Like the Republican Party at large, Sarah is a champion of women’s rights and freedoms. Us women, she triumphantly declares, have won this nation’s greatest freedom: the freedom to give birth. Because of trailblazers like Sarah, we have been bestowed with the opportunity to mold and to nurture our nation’s youthful minds forevermore. Together we rejoice in thanks for the freedom to charter America’s next course. Ladies, take Sarah’s advice: “choose life.” Because by so doing, we accept the solemn duty to carry on this country’s celebrated lineage – a duty that embodies true womanhood, true patriotism, and true victory.

Sarah is also a strong proponent of change, courageously noting that “every part” of her 2006 gubernatorial race echoed the revolutionary motif. But settle down, faithful readers – change is a privilege, not a right. It must be earned the old-fashioned way: hard work, prayer, and vague statements related to the definition of freedom. Don’t even get her started on same-sex marriage; Sarah simply will not stand for any back-assward attempts “to change that definition” of marriage as between one man and one woman. What honor! What eloquence!

She does, nevertheless, confess: when the long road in pursuit of Wasilla’s prized seat of high governance turned rocky, and her household upkeep started to slip, the one thing she sure could have used was “a wife.” Sarah all the while professes herself to be a fierce advocate of gender-equality, calling on women to forge ahead in what is too often a man’s world. Though a visionary, Sarah is also grounded in reality: she recognizes that at times it is necessary for women to step down from their platforms and reaffirm what is intuitive within us – that, all said, our rightful place might well be in the home.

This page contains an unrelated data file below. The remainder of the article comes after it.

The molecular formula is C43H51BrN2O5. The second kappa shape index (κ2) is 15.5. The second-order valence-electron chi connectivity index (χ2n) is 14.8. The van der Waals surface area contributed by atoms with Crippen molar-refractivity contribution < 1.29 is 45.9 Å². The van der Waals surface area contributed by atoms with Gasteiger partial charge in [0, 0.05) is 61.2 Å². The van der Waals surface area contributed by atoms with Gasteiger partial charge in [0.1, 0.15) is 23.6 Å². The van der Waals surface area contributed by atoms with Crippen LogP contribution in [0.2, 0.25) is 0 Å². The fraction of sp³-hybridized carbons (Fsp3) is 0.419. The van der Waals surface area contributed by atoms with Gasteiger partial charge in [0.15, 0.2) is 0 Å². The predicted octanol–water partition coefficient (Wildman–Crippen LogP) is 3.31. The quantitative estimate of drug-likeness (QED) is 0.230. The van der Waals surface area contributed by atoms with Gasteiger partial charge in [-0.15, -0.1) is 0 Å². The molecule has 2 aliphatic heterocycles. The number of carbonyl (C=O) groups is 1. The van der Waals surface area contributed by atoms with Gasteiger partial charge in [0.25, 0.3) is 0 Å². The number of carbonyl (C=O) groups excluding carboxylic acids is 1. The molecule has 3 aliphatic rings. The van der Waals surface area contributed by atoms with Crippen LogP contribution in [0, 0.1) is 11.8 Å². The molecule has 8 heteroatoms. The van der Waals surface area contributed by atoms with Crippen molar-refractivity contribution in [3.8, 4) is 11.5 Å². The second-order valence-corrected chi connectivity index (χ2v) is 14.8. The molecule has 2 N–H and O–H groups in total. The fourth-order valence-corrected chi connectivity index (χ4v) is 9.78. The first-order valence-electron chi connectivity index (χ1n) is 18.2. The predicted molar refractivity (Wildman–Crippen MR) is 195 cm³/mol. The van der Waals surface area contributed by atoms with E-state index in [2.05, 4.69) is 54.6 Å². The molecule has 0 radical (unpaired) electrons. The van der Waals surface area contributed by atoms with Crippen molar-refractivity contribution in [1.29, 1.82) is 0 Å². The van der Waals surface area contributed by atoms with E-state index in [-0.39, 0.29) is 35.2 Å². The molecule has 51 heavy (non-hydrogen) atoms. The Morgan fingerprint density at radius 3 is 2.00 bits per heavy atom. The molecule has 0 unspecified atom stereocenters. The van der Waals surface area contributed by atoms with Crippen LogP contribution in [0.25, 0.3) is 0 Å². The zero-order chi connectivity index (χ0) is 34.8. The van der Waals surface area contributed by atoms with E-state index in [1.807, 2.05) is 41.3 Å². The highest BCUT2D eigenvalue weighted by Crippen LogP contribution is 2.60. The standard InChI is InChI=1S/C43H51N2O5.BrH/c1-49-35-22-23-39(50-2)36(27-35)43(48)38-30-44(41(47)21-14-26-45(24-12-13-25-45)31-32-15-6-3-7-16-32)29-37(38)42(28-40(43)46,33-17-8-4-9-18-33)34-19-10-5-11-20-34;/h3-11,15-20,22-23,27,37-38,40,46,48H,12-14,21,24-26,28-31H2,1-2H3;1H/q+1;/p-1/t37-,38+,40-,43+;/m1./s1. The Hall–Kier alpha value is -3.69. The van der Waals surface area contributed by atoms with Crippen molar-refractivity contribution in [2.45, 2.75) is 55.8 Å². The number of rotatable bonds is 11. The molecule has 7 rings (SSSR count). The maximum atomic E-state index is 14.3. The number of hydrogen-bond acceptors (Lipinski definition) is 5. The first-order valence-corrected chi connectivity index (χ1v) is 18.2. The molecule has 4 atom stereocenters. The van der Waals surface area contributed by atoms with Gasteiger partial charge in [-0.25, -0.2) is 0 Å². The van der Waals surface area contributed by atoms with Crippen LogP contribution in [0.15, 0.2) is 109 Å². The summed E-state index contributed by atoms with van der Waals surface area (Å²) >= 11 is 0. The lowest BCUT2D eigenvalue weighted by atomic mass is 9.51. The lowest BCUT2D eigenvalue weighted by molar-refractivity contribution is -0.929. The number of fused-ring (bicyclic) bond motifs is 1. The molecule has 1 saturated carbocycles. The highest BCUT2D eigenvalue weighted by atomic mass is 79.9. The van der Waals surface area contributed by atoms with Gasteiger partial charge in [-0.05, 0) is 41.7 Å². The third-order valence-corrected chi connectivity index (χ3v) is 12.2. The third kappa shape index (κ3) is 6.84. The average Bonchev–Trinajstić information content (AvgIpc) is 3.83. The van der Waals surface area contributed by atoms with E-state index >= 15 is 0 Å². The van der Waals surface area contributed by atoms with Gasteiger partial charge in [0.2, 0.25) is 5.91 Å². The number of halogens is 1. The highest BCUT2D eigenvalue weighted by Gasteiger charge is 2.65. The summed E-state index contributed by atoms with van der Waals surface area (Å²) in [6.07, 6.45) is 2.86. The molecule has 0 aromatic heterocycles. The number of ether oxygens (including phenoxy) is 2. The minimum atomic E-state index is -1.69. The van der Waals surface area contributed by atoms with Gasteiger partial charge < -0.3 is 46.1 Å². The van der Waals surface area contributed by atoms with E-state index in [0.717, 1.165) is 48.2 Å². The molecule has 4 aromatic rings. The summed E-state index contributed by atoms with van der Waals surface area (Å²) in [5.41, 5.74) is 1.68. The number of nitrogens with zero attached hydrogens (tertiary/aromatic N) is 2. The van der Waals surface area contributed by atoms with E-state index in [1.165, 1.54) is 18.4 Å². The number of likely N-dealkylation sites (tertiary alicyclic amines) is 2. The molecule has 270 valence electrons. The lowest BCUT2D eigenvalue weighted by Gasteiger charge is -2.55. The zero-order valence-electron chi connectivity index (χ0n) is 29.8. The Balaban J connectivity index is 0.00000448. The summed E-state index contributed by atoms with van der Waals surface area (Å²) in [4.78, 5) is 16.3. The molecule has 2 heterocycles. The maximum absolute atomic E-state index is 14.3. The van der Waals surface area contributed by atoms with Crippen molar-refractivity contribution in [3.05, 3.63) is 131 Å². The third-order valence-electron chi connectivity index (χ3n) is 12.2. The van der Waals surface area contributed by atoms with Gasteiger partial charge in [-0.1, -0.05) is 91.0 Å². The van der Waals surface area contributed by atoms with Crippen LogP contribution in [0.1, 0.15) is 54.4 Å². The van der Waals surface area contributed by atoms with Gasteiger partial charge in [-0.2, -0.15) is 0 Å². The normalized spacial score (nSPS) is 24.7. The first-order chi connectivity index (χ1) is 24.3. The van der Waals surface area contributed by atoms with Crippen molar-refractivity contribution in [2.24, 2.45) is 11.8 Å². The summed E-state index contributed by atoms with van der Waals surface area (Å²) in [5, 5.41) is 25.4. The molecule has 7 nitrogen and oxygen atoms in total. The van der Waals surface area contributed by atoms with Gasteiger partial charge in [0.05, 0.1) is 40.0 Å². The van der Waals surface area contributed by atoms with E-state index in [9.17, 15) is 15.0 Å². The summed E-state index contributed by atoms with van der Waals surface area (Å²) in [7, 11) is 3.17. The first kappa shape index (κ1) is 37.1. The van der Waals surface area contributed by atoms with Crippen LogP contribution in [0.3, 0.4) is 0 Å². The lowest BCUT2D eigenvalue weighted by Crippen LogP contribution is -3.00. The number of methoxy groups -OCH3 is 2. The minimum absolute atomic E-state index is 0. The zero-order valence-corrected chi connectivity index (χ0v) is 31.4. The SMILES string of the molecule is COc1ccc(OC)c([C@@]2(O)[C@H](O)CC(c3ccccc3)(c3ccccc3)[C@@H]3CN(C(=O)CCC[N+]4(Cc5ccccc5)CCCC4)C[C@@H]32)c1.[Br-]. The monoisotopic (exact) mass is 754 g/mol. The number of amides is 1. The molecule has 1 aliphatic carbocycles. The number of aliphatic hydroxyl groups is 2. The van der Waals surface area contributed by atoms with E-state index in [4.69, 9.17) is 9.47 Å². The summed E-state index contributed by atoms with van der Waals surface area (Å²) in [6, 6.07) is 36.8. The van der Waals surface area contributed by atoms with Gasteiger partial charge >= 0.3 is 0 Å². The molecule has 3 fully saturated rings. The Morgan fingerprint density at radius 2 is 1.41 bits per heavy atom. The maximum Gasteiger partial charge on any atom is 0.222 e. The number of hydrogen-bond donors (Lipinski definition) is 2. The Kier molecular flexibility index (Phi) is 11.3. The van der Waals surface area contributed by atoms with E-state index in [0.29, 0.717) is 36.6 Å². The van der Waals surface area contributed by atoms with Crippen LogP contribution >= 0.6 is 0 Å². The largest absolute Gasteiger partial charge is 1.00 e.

Going Rogue also highlights the unfair media coverage to which Sarah was subjected during the campaign as clear testament to the nefarious hidden agendas of CBS and ABC. Both networks launched surprise attacks against the unwitting steward of freedom on two separate occasions: one during an interview with CBS’s Katie Couric, and the other during an interview with ABC’s Charles Gibson. Questions from Couric such as, “Why in your view is Roe v. Wade a bad decision?” and “When it comes to establishing your worldview, which newspapers and magazines do you regularly read?” were clearly out of line, confirming their asker’s insatiable liberal bias. How dare a broadcast journalist demand that Sarah name specific titles of publications from which she draws influence! It is enough to know that her political platform is based on freedom, liberty, freedom, the right to bear arms, and folksy mannerisms.

The beleaguered heroine also withstood misplaced criticism over her assertion that Alaska’s proximity to Russia is causal to her impressive foreign policy credentials. Despite what Manhattan elites might have us believe, this claim is completely plausible. Paul Begala, a CNN contributor, later obnoxiously retorted: “I can see the moon from my backyard, but that doesn’t make me an astrophysicist.”

Mr. Begala, I pity your lack of self-confidence – in America anything is possible. Now pull up your bootstraps and get to work: a celestial playground awaits you!

And for Gibson of ABC to “not seem as interested” during his paltry interview! Where is the professionalism, the respect, the love of God and country? And that Couric – what a ruthless manipulator! “Katie’s purpose – shared by most media types – seemed to be to frame a ‘gotcha’ moment,” Sarah writes in another blazing display of bravery.